ALEXANDRA MACK and SUSAN SQUIRES As we reflect on the evolving nature of our practice, it is timely to consider how these individual evolutions impact the broader field of ethnographic praxis in industry. First, we look at the career paths of senior members of the EPIC community to chart key transitions in their individual careers. We observe that their career paths have moved them away from fieldwork, and into management where they shape projects, mentor staff and participate in decision-making. Thus, a key aspect of evolution for the EPIC community lies in how senior members are influencing what industry expects from ethnographic praxis. In a second intersecting theme we review how these individual career evolutions collectively influence the EPIC Community of Practice. We discuss how our field continues to evolve both on an individual level and within the Community of Practice to which we all belong....

Now You See It, Now You Don’t: Ethnography and Selective Visibility in the Technology Sector

LAURA GRANKA, PATRICK LARVIE and JENS RIEGELSBERGER As ethnographers practicing within an engineering driven industry, we often struggle with visibility and its effects. Exposing the methodological and technical underpinnings of ethnographic practice can bring us closer to the teams we work with, but it can also draw attention to the ways that engineering and anthropology clash. In this brief paper we describe the rationale for deliberate and highly selective visibility in our engineering-driven workplace. We will draw on our experience as anthropologists “embedded” in teams of engineers to discuss our own claims to authority and examine how legitimacy is conferred upon ideas and actions in a technology-driven environment....

What European Businesses Expect from Us

FILIP LAU This paper presents considerations of strategies for communicating the value of ‘business anthropology’ and ‘insights’ to sceptical business audiences, based on a number of studies with a total of 47 interviews with executives in 27 large companies in mainly Europe, but also the US. The paper will present four major insights deriving from the research and suggest how ‘insights’, ‘business anthropology’ and ethnography can potentially be applied to new areas within business in dire economic times, including, but also going beyond, the traditional areas of application, i.e. ‘innovation’ and ‘marketing’. I argue that the Practice can be expanded by moving beyond the identification of potential areas for innovation (the so-called unmet needs of users/customers/consumers/citizens), for instance to the identification of areas suitable for simplification: where users are currently having ‘over-met needs’, i.e. areas the user perceive as irrelevant and of little value. The paper will also explore the role...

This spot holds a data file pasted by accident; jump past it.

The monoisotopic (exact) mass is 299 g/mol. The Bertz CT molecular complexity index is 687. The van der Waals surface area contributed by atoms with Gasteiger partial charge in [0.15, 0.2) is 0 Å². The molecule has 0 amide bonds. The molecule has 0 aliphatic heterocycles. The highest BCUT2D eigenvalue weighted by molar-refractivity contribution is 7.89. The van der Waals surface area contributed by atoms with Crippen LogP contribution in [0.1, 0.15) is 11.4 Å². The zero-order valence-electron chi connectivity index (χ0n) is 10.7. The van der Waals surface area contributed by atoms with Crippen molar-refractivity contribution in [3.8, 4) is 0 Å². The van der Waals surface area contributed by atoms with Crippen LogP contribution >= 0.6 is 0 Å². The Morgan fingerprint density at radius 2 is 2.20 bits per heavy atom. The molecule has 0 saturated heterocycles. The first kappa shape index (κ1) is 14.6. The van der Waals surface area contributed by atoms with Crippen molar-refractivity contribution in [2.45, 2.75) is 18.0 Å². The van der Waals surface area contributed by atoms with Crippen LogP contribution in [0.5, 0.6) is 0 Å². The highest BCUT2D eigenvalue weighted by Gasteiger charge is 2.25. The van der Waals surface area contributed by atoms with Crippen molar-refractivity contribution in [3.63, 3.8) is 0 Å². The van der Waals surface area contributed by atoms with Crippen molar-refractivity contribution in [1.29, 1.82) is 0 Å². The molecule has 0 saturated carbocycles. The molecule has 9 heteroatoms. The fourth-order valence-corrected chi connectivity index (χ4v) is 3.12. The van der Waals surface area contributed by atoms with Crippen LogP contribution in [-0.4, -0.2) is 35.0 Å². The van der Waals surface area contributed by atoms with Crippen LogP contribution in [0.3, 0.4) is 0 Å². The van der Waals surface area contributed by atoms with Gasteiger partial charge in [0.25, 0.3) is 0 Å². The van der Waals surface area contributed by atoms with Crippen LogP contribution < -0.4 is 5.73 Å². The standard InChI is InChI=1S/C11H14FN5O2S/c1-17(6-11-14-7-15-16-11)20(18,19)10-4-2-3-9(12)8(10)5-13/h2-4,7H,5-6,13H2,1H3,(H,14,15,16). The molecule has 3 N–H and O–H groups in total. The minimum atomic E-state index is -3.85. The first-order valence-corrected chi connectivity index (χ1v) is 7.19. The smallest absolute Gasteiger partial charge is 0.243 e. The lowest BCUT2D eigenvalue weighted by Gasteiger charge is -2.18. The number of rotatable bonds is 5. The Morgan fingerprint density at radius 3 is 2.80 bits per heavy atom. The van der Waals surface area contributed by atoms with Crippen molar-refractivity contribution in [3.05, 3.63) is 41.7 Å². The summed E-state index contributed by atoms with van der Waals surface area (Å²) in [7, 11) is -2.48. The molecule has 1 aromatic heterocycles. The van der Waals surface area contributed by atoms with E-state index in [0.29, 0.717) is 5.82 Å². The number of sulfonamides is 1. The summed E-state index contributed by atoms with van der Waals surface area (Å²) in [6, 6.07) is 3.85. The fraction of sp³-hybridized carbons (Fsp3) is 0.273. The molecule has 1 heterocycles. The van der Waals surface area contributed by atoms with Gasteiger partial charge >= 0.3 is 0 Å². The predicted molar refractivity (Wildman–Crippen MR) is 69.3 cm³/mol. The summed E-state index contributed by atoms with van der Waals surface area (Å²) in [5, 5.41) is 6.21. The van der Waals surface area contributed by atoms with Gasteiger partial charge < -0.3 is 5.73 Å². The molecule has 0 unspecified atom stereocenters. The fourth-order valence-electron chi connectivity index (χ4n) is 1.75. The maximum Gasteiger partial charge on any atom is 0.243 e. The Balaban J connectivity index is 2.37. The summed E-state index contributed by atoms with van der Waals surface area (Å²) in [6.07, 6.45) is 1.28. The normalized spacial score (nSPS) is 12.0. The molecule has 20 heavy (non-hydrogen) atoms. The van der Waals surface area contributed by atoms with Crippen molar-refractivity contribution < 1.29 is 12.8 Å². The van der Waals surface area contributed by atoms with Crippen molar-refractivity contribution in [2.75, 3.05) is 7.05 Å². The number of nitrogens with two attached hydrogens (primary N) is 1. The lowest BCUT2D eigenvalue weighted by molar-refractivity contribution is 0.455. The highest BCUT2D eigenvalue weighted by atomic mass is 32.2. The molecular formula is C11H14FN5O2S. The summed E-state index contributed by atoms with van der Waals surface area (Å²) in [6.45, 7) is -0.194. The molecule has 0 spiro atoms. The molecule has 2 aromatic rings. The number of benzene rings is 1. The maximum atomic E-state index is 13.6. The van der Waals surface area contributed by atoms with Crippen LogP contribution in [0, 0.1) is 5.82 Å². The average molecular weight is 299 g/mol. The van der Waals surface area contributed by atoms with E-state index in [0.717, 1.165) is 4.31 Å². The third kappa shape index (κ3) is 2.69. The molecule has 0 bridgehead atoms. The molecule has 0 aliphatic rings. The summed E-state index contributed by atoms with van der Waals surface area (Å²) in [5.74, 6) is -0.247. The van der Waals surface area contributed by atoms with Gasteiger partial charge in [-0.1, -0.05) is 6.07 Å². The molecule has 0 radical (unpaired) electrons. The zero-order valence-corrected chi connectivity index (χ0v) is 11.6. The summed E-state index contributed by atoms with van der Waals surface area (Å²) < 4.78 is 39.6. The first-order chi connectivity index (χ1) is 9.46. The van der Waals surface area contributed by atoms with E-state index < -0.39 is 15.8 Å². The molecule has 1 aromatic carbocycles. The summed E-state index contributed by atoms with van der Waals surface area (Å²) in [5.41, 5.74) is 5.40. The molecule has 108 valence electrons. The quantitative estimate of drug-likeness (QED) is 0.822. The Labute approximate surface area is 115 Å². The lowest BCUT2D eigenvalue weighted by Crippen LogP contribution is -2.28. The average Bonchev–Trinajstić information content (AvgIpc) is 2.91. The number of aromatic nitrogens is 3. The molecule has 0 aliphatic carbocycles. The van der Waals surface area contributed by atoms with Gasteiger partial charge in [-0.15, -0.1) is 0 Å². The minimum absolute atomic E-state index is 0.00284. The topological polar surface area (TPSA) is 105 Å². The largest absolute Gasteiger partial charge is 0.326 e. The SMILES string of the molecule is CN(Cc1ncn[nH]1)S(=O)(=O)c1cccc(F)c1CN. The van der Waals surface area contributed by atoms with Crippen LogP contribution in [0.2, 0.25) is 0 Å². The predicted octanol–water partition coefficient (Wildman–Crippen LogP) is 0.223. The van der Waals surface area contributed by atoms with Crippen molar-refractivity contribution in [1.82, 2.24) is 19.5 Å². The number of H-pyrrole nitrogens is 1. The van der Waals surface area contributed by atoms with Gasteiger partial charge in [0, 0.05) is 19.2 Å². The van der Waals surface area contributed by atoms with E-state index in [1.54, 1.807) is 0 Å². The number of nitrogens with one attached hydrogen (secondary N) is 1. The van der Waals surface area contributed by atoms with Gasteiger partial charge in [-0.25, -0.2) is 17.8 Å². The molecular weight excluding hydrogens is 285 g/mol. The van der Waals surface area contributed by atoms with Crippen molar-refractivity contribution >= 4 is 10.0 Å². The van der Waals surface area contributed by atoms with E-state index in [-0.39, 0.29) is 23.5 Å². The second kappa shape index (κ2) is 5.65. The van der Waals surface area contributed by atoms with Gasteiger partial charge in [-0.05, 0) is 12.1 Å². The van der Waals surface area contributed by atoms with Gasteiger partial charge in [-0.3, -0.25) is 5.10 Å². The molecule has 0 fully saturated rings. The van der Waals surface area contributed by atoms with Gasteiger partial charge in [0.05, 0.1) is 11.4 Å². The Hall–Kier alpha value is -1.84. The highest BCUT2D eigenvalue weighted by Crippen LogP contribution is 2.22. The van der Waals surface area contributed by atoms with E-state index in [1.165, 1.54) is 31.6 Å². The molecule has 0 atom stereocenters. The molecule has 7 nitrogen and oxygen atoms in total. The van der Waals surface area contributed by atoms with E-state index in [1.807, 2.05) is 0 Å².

“Let’s Bring It Up to B Flat”: What Style Offers Applied Ethnographic Work

RICK E. ROBINSON Ethnographic and design work share, deeply, the challenge of conveying the truth of the work we do to interlocutors from very different backgrounds. Writing is hard work even with the shared culture that an academic discipline or a single firm can draw upon. How, then, to write well for broad and varied audiences? By writing like novelists. Literary critic James Wood encapsulates the central tradition of the novel as: “Truthfulness to the way things are […] Life on the page, life brought to different life by the highest artistry.” (2008:247) It is hard to conceive of a better description of what most of us would like to achieve. “Truthfulness to the way things are” gets nicely to all of the important moments of what we do—observation, description, interpretation, inscription. In this paper, I try to move ‘style’ up the ladder of importance in how we think, write, and talk about the work we do....

Taking the Driver’s Seat: Sustaining Critical Enquiry While Becoming a Legitimate Corporate Decision-Maker

ROGERIO DE PAULA, SUZANNE L. THOMAS and XUEMING LANG Staying relevant (to the business) is at the heart of career-advancement and (increasingly) job-security, particularly, in a business unit. It embodies a number of different meanings to the different players in corporate—from supporting product definition to creating strategic plans to making the appropriate business decisions. Rather surprisingly, though, we find EPIC talking about it with a certain discomfort, particularly when it comes to affect our identities as social researchers. On the other hand, we, in the industry, have little choice but to “play the game” and find ways whereby we can best utilize our knowledge, experiences, skills, our unique perspective to endow us an edge—creating interesting possibilities to stay relevant. This paper investigates our own trajectories in the past few years in a product group at Intel where we suddenly found ourselves increasingly more involved with decision-making, taking actions that would ultimately affect the course of the...